The images in the Homely II were taken in the United Kingdom and New Zealand between 2001-2017. It is the sequel to Gavin Hipkins’ celebrated series The Homely (1997-2001), which created conversations and conflicts between pictures from New Zealand and Australia. This new series is presented in an identical format, as an 80-photo frieze, entirely shot with an amateur film camera. It explores our differences and similarities with the United Kingdom by shuffling and combining locations to form a fragmented narrative of disorienting strange-yet-familiar scenes.
In the United Kingdom and New Zealand, Hipkins visited historic and contemporary tourist spots and museums while also gathering pictures of humbler everyday motifs — all in a manner true to the not quite rightness of The Homely series. His itinerary included iconic landscapes such as the Lake District and Scotland’s national parks, as well as important locations from the industrial revolution, including New Lanark and Iron Bridge. From New Zealand, we see the Moeraki boulders, geothermal activity in Rotorua, and scenes from settler museums. These allude to colonial connections, the legacies of industrial expansion, traditions of landscape representation, and the idea of domesticity and family.
The original Homely has been a popular project. Since its launch in 2001, it has featured in more than 15 curated museum shows in New Zealand, Australia, and the USA. The Homely is held in public collections including: Queensland Art Gallery, Brisbane; Eastman Museum, Rochester, New York; The Auckland Art Gallery; Museum of New Zealand Te Papa Tongarewa, Wellington.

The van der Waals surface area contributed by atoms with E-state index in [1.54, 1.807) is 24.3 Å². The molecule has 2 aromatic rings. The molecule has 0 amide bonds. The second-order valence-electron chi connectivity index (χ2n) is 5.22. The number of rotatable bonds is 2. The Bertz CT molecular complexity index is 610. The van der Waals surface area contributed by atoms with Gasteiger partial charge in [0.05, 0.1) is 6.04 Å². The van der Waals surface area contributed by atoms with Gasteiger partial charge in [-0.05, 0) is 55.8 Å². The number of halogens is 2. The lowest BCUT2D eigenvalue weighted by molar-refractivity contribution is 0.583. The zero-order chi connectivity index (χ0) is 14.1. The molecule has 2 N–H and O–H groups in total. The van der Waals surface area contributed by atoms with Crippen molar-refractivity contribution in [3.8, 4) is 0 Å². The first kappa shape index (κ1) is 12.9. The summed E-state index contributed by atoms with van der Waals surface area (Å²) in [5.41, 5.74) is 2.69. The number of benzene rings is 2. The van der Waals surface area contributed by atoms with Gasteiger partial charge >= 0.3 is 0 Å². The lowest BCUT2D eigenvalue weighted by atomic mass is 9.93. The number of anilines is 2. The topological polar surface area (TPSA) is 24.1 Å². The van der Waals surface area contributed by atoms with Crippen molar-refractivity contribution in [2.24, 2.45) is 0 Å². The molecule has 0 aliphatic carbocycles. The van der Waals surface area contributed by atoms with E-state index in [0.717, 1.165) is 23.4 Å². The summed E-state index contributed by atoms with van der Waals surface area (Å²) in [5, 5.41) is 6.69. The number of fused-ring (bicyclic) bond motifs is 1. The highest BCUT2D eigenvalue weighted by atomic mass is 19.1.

In conjunction with this presentation of The Homely II, Hipkins will premiere The Valley (2019), a new video that further explores themes of nationalism against Devon’s moors in southwest England. This hybrid film considers imaginary communities and ideas of belonging at a time when parochialism and nationalism are globally prevailing. Inspired by Arthur Conan Doyle’s 1902 novel The Hound of the Baskervilles, Hipkins grafts portraits of his own forebears across Devon's uncanny landscapes. A subtext of Doyle’s classic novel negotiates yearnings for a homecoming and an ancestral land.
A Titirangi resident, Hipkins has been described as a ‘tourist of photography’ for the way he navigates the medium’s history, modes, manners, and mechanics across a diverse range of formal styles. Core concerns unite Hipkins’ work, however, including myths of national identity, exploration and colonisation in the modern era, architecture as both a subject and symbol, and how social and political ideologies visually shape the world we live in. His practice considers the ability of the camera to simultaneously capture the reality of the world and the deceptions and illusions of utopian fictions.
The Homely II is toured by City Gallery Wellington and was first exhibited there as part of their exhibition This Is New Zealand.
Image: Crystal Palace (Park), 2015, detail
23 February – 2 June 2019
Opening function Saturday 2 March, 4pm